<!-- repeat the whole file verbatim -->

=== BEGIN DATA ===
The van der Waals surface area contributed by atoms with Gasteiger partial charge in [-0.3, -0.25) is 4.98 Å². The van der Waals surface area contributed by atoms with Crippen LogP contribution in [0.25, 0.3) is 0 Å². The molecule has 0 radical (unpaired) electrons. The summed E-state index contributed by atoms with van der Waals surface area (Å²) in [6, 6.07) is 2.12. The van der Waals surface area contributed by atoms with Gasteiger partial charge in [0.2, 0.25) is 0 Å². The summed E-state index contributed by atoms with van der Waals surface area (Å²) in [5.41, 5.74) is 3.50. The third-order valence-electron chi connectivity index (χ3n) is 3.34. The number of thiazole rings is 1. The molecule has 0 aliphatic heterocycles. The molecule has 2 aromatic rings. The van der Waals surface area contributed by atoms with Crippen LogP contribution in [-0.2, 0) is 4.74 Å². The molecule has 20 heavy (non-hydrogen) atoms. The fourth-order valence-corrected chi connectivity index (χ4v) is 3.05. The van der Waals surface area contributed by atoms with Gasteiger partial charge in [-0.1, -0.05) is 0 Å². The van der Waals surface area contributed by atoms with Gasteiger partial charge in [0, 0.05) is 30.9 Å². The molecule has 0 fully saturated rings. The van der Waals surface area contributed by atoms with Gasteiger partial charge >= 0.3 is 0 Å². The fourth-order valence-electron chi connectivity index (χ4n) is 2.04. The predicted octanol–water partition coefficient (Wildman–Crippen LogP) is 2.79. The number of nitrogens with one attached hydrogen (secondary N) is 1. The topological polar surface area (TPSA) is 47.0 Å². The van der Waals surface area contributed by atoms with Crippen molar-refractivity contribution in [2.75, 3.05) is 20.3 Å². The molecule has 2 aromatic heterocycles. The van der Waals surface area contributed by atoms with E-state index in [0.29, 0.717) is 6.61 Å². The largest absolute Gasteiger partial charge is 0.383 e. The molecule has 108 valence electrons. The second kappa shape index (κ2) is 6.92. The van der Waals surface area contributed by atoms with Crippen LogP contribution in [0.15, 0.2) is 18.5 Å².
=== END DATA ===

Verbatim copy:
The van der Waals surface area contributed by atoms with Gasteiger partial charge in [-0.3, -0.25) is 4.98 Å². The van der Waals surface area contributed by atoms with Crippen LogP contribution in [0.25, 0.3) is 0 Å². The molecule has 0 radical (unpaired) electrons. The summed E-state index contributed by atoms with van der Waals surface area (Å²) in [6, 6.07) is 2.12. The van der Waals surface area contributed by atoms with Gasteiger partial charge in [0.2, 0.25) is 0 Å². The summed E-state index contributed by atoms with van der Waals surface area (Å²) in [5.41, 5.74) is 3.50. The third-order valence-electron chi connectivity index (χ3n) is 3.34. The number of thiazole rings is 1. The molecule has 0 aliphatic heterocycles. The molecule has 2 aromatic rings. The van der Waals surface area contributed by atoms with Crippen LogP contribution in [-0.2, 0) is 4.74 Å². The molecule has 20 heavy (non-hydrogen) atoms. The fourth-order valence-corrected chi connectivity index (χ4v) is 3.05. The van der Waals surface area contributed by atoms with Gasteiger partial charge in [-0.1, -0.05) is 0 Å². The van der Waals surface area contributed by atoms with Gasteiger partial charge in [0, 0.05) is 30.9 Å². The molecule has 0 fully saturated rings. The van der Waals surface area contributed by atoms with Gasteiger partial charge >= 0.3 is 0 Å². The fourth-order valence-electron chi connectivity index (χ4n) is 2.04. The predicted octanol–water partition coefficient (Wildman–Crippen LogP) is 2.79. The number of nitrogens with one attached hydrogen (secondary N) is 1. The topological polar surface area (TPSA) is 47.0 Å². The van der Waals surface area contributed by atoms with Crippen molar-refractivity contribution in [2.75, 3.05) is 20.3 Å². The molecule has 2 aromatic heterocycles. The van der Waals surface area contributed by atoms with E-state index in [0.29, 0.717) is 6.61 Å². The largest absolute Gasteiger partial charge is 0.383 e. The molecule has 108 valence electrons. The second kappa shape index (κ2) is 6.92. The van der Waals surface area contributed by atoms with Crippen LogP contribution in [0.15, 0.2) is 18.5 Å².